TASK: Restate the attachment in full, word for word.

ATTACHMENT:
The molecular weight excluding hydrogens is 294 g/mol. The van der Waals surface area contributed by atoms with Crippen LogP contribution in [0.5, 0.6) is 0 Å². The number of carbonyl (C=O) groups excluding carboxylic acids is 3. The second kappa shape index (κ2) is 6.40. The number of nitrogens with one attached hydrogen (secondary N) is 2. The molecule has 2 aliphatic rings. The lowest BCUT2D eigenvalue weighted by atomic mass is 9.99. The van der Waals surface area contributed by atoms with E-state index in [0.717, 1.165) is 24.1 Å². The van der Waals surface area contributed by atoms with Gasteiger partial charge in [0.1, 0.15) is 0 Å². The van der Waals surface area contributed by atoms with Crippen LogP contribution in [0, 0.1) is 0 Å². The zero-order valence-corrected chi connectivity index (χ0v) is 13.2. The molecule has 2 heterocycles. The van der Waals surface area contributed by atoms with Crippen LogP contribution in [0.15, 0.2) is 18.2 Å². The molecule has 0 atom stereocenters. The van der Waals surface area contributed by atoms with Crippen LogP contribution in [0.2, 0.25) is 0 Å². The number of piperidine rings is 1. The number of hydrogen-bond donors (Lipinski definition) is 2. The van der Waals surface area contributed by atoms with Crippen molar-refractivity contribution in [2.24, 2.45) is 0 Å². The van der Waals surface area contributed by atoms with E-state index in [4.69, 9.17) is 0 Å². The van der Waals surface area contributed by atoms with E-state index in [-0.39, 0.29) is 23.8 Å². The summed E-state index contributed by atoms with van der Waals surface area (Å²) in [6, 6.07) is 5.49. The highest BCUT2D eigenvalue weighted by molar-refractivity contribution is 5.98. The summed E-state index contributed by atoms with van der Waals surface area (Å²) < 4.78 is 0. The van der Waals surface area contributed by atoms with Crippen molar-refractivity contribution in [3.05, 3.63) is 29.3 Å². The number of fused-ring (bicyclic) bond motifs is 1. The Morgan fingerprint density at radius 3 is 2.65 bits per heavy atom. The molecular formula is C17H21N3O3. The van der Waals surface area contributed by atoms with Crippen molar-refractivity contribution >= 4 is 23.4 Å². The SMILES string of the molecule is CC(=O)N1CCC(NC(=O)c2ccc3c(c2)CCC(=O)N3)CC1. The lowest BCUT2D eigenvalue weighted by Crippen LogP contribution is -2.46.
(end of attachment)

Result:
The molecular weight excluding hydrogens is 294 g/mol. The van der Waals surface area contributed by atoms with Crippen LogP contribution in [0.5, 0.6) is 0 Å². The number of carbonyl (C=O) groups excluding carboxylic acids is 3. The second kappa shape index (κ2) is 6.40. The number of nitrogens with one attached hydrogen (secondary N) is 2. The molecule has 2 aliphatic rings. The lowest BCUT2D eigenvalue weighted by atomic mass is 9.99. The van der Waals surface area contributed by atoms with E-state index in [0.717, 1.165) is 24.1 Å². The van der Waals surface area contributed by atoms with Gasteiger partial charge in [0.1, 0.15) is 0 Å². The van der Waals surface area contributed by atoms with Crippen LogP contribution in [0, 0.1) is 0 Å². The zero-order valence-corrected chi connectivity index (χ0v) is 13.2. The molecule has 2 heterocycles. The van der Waals surface area contributed by atoms with Crippen LogP contribution in [0.15, 0.2) is 18.2 Å². The molecule has 0 atom stereocenters. The van der Waals surface area contributed by atoms with Crippen LogP contribution in [0.2, 0.25) is 0 Å². The number of piperidine rings is 1. The number of hydrogen-bond donors (Lipinski definition) is 2. The van der Waals surface area contributed by atoms with Crippen molar-refractivity contribution in [2.24, 2.45) is 0 Å². The van der Waals surface area contributed by atoms with E-state index in [4.69, 9.17) is 0 Å². The van der Waals surface area contributed by atoms with E-state index in [-0.39, 0.29) is 23.8 Å². The summed E-state index contributed by atoms with van der Waals surface area (Å²) in [6, 6.07) is 5.49. The highest BCUT2D eigenvalue weighted by molar-refractivity contribution is 5.98. The summed E-state index contributed by atoms with van der Waals surface area (Å²) < 4.78 is 0. The van der Waals surface area contributed by atoms with Crippen molar-refractivity contribution in [3.05, 3.63) is 29.3 Å². The number of fused-ring (bicyclic) bond motifs is 1. The Morgan fingerprint density at radius 3 is 2.65 bits per heavy atom. The molecular formula is C17H21N3O3. The van der Waals surface area contributed by atoms with Crippen molar-refractivity contribution >= 4 is 23.4 Å². The SMILES string of the molecule is CC(=O)N1CCC(NC(=O)c2ccc3c(c2)CCC(=O)N3)CC1. The lowest BCUT2D eigenvalue weighted by Crippen LogP contribution is -2.46.